Good news for anyone riding an Esker or even one of the OG Advocate hardtails – your bike is now SRAM UDH compatible. You’ll have to buy a new set of dropout plates, but that was part of the plan when Advocate Cycles (now Esker Cycles) developed their Portage dropout system.
Stating that they designed the system to be “”future proof” from the start”, the Portage system uses twin dropout plates that bolt to the frame. On the initial Advocate Hayduke, it was one of the things that attracted us to the bike as it allowed you to use 135, 142, or 148mm rear spacing on the same bike for QR or Thru axle, and geared or single speed drivetrains.
Now, those dropout plates have been updated with an option to run SRAM UDH. This not only allows you to run a SRAM Transmission drivetrain, but you can run any derailleur while taking advantage of the SRAM UDH. Why would you want to do that? Finding a replacement derailleur hanger for the UDH should be much easier while riding across the globe since so many bikes are now using the system.
Currently, the SRAM UDH dropout plates are offered in a fixed position with Boost 148 x 12mm spacing. Note that the UDH requires a new Maxle that is included with the kit since the Transmission Full Mount Bolt has a different thread pitch than the original Portage dropout plate, and requires a longer axle.
Esker also has an adjustable UDH plate kit coming soon that will allow you to run single speed drivetrains or adjust your chain stay length. The sliders will work with their FAN nut system for 4-position adjustability, or an 8mm nut for infinite adjustment within the 17mm range.
The 6061-T6 plates are CNC-machined, and will be sold as a set, or as individual left/right sides f you need a replacement. One of the beautiful things about consistently using a dropout system like Portage is that the new plates are compatible with all Esker & Advocate frames dating back to 2016.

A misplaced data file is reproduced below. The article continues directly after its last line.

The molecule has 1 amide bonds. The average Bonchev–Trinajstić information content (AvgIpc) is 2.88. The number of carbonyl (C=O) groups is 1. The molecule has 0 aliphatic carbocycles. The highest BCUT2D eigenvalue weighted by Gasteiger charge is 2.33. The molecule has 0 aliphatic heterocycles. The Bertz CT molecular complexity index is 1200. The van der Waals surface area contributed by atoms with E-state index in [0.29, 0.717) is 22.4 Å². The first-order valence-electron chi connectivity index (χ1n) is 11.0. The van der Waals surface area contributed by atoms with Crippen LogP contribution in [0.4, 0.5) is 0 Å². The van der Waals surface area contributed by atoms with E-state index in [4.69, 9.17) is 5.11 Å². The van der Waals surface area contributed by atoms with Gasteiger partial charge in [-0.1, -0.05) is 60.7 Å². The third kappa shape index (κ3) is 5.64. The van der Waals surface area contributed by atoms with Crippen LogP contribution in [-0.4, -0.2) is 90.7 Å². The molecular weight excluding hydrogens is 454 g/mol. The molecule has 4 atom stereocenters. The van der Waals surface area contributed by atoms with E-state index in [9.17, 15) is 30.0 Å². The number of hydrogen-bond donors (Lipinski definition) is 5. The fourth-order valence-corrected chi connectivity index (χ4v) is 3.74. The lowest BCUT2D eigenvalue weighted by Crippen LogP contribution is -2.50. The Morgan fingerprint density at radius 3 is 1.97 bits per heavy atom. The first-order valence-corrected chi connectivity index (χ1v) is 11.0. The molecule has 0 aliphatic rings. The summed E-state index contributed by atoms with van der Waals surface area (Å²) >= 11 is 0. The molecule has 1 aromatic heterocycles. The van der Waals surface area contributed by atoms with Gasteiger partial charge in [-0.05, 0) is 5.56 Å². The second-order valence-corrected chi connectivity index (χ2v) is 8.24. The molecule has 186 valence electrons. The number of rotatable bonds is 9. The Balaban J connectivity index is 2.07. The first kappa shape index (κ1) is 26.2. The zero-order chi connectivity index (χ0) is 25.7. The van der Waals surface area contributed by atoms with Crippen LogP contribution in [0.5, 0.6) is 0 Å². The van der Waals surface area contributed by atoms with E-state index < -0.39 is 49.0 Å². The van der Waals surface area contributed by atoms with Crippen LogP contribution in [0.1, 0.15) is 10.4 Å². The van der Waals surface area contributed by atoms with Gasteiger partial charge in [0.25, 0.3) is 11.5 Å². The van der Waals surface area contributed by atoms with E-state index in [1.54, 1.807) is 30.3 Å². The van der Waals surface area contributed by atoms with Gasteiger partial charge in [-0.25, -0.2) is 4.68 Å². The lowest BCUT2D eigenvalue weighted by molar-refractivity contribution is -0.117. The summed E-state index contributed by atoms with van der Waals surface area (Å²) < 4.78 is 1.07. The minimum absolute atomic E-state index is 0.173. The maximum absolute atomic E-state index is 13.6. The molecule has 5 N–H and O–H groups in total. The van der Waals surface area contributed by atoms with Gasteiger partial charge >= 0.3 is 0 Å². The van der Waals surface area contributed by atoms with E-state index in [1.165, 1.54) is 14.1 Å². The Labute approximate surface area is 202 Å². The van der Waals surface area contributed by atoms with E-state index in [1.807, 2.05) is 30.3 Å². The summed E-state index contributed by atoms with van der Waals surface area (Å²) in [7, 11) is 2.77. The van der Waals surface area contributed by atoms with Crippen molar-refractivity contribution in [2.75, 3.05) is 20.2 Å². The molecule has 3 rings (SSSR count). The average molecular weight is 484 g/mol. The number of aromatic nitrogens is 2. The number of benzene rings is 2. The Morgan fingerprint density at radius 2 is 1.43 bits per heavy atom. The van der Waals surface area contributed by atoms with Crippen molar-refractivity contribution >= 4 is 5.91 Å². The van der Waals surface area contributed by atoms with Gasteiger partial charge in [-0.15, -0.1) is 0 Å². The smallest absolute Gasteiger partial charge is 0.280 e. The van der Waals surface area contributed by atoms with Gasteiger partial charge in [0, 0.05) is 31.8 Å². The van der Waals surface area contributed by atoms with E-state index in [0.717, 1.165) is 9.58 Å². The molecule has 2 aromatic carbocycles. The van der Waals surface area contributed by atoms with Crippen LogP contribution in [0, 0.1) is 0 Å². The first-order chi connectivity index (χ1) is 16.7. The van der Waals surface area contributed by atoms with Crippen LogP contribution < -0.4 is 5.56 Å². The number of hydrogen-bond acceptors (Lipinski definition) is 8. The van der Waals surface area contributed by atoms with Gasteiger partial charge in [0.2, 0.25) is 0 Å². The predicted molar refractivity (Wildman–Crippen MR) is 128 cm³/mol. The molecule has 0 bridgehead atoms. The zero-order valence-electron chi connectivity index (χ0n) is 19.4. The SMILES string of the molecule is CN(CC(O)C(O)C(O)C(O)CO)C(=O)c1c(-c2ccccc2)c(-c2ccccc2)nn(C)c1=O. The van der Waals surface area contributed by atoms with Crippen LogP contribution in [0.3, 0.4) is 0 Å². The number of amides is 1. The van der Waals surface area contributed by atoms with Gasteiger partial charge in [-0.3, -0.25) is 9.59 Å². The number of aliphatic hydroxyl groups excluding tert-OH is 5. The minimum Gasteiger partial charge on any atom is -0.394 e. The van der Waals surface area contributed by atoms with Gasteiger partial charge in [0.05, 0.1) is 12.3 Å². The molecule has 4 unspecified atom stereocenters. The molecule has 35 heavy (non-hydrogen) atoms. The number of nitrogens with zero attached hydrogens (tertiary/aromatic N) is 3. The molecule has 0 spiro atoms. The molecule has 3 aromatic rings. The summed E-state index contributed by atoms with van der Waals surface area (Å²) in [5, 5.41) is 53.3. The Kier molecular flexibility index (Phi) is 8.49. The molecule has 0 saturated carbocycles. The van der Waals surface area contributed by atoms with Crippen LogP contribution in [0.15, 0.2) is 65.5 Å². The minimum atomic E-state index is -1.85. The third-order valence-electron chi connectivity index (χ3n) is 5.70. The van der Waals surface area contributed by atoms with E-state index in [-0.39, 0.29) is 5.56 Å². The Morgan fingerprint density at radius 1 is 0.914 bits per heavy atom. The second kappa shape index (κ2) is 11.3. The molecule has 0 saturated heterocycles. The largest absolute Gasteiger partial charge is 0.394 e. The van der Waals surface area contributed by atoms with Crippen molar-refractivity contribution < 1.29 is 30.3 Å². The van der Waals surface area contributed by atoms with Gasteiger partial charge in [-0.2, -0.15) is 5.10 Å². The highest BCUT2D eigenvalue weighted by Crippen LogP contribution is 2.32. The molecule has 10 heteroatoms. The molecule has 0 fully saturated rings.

In order to get everything to fit in the frame, the UDH dropout plates have three main changes. There’s the different axle as mentioned above, but there’s also a change to a 180mm post mount disc brake standard at the rear, and the chain stay length grows by 7mm.
SRAM UDH Dropout Options & Pricing
There are a number of options here, and they are priced according to how many pieces you need.
- Individual plates – $45 each
- UDH Fixed Set: Includes Left and Right plates, SRAM UDH Hanger, and 180mm axle – $150
- Transmission Fixed Set: (no UDH hanger) Includes Left and Right Plates and 180mm Axle – $130
- UDH Adjustable Set: includes Left Plate, Right Plate, and SRAM 180mm Axle (additional hardware required depending on drivetrain) – $140 Shipping August 10th
Note that UDH plates are available for aftermarket purchase now, and Esker will begin shipping all new frames with the UDH dropouts in 2024.
How to Add SRAM Transmission to Your Bike
If you own an Advocate or Esker with the Portage dropout system, step one is purchasing the UDH dropout kit and a SRAM Transmission of your choice. I happened to have one of the new SRAM GX Transmission kits on hand, but without a frame to hang it on – until Esker announced their new Portage plates.
If you’re using the complete Transmission kit, you’ll also likely need a new bottom bracket as the SRAM Transmission cranks use their DUB 29mm spindles. The early Advocate Hayduke had a pressfit bottom bracket (which has since changed to threaded), so I had been using a Wheels Manufacturing PF92 threaded bottom bracket. The BB has been flawless for years, so I was a bit bummed that I had to swap it out – especially since the larger 29mm DUB spindle meant Wheels Manufacturing hasn’t been able to create a thread-together DUB bottom bracket for this BB86/92 shell size yet.
Wheels Manufacturing does have a BB that will fit though, and the pressfit cups pressed nicely into the frame.
After sorting out the crankset, all that’s left is to remove the existing drivetrain and rear brake, swap out the dropout plates, reinstall the rear brake, and then install the Transmission as specified by SRAM.